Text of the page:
Career stories

Asta Pellinen-Wannberg

Former physics professor

"It's worth investing in what interests you most. In the end, I think that's what you're best placed to do. I wasn't a top student myself, sometimes a bit lazy. I think that's a good quality, you don't burn yourself out so easily".

Asta Pellinen-Wannberg

What have you studied and how did you choose this option?

Maths and physics were easy for me at school, and I tutored my friends in these subjects from the age of 13 until my matriculation exams. So it was natural for me to go to university to study maths, physics and chemistry. Physics phenomena have always fascinated me. Phenomena seen through the eyes of near space are the type of astronomy I study. I was also interested in architecture, but I didn't get in to study it. Fortunately, I was able to pursue this interest when my husband and I were building a new energy-efficient house.

How did you become a physics professor?

I didn't think I'd end up as a professor. At the time I was studying, professors were all old men, and I didn't think of it as an option for my career. After graduation, I got a job as a subject teacher in high school, but then I saw an advertisement for a postgraduate position at the Swedish Space Research Institute in Kiruna, and the sense of adventure struck. There was a lot of interesting and new things going on in space exploration at the time. I was doing ground-breaking research with my research groups, teaching at university level and, as a natural progression of experience, I was offered a professorship.

What is the best thing about your job?

The excitement of new discoveries! It has been exciting to study meteorites with a new method, when all the observations were new. I have met some wonderful people during my career: I have got to know top scientists in different fields, travelled and been in the most amazing situations and places all over the world.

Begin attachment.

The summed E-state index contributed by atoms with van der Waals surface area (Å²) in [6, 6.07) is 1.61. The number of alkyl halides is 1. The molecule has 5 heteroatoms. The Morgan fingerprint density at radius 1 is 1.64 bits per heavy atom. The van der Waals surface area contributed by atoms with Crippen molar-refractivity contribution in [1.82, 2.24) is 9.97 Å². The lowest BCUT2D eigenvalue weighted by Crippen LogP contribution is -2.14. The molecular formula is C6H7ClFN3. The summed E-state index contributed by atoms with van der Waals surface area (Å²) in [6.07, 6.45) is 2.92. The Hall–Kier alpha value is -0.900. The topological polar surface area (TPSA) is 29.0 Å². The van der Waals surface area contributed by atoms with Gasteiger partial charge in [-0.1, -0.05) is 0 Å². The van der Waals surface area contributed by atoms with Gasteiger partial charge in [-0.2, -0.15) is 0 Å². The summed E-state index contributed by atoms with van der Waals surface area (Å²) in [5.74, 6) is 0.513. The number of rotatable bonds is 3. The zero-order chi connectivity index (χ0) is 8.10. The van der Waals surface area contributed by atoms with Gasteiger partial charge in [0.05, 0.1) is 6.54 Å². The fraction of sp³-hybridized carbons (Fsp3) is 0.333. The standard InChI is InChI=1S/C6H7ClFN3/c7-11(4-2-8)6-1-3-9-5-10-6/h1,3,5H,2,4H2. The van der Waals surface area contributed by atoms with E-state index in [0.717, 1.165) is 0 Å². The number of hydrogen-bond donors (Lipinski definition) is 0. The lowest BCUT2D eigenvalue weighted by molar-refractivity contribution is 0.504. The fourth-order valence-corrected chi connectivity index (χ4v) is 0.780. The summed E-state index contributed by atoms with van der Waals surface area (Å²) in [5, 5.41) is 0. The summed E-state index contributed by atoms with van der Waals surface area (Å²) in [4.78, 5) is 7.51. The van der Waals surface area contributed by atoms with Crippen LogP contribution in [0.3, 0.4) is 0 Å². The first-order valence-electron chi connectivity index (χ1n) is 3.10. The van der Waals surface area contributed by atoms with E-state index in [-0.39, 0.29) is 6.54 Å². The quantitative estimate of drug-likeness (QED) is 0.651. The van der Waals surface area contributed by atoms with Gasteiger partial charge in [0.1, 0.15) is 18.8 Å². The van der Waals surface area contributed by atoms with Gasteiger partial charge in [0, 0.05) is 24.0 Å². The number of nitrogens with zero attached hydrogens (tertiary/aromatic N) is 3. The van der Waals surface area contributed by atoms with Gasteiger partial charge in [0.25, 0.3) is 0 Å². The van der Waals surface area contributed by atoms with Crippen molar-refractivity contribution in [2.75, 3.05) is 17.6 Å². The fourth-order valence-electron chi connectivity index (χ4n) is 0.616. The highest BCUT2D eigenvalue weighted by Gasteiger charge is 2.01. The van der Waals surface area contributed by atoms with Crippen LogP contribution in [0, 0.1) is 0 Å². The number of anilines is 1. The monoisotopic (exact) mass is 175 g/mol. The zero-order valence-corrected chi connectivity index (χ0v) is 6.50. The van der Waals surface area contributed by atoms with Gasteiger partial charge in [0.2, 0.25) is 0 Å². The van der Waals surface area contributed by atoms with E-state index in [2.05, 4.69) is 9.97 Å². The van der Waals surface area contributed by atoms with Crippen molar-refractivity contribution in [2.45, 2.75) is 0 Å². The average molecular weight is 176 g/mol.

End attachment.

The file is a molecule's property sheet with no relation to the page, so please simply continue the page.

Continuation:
A valuable aspect of my work is working with young people. I enjoy sharing my knowledge and learning together about new findings. Another fun aspect of my job is that, as a meteorite scientist, I always get a call when something is coming out of the sky. I've been out several times looking for fallen meteorites in the wilderness of Lapland.

What have been the highlights and most important lessons of your career?

Even as a student I got involved in some great things. I worked as a staff manager at the Helsinki Physics82 exhibition, which was a huge hit with the public and served as a model for the Heureka science centre. One memorable experience in my research career was when I was invited to be one of three speakers at the 2011 General Assembly of the International Union of Radio Science. No woman has given this speech after me. I have been keen to develop education in the field and have been involved in setting up new space science education programmes. I even have an asteroid named after me, 11807 Wannberg.

What do you expect from your future career?

I'm retired, but I do some work through mine and my husband's consulting firm. But only fun jobs! Among other things, I do expert reviews, participate in interesting events as a speaker and write a column for an international scientific publication. I'm also looking forward to seeing what the new EISCAT_3D atmospheric and near space radar will find. I am happy that these days I have time to grow tomatoes and learn to grow potatoes on our farm near Sundsvall.

What greetings would you like to send to a young person considering a career?

It's worth investing in what interests you most. In the end, I think that's what you're best placed to do. I wasn't a top student myself, sometimes a bit lazy. I think that's a good quality, you don't burn yourself out so easily. Having a wide range of experience is useful in the world of work. When I was a student, I worked as a summer journalist in our cottage town during the summers, which gave me good practice in the writing skills that are important in the research profession.

For whom is this a suitable career option?

You don't have to be an only 10's student and the best at everything to do good research. An interest in natural phenomena is a good starting point. My fellow students and I were really engaged and interested in the topics we studied. It is also important to have the courage to try. I have noticed that many of my dyslexic students, for example, have a good memory and are excellent coders. For every person, there is something that interests them and that they are good at.

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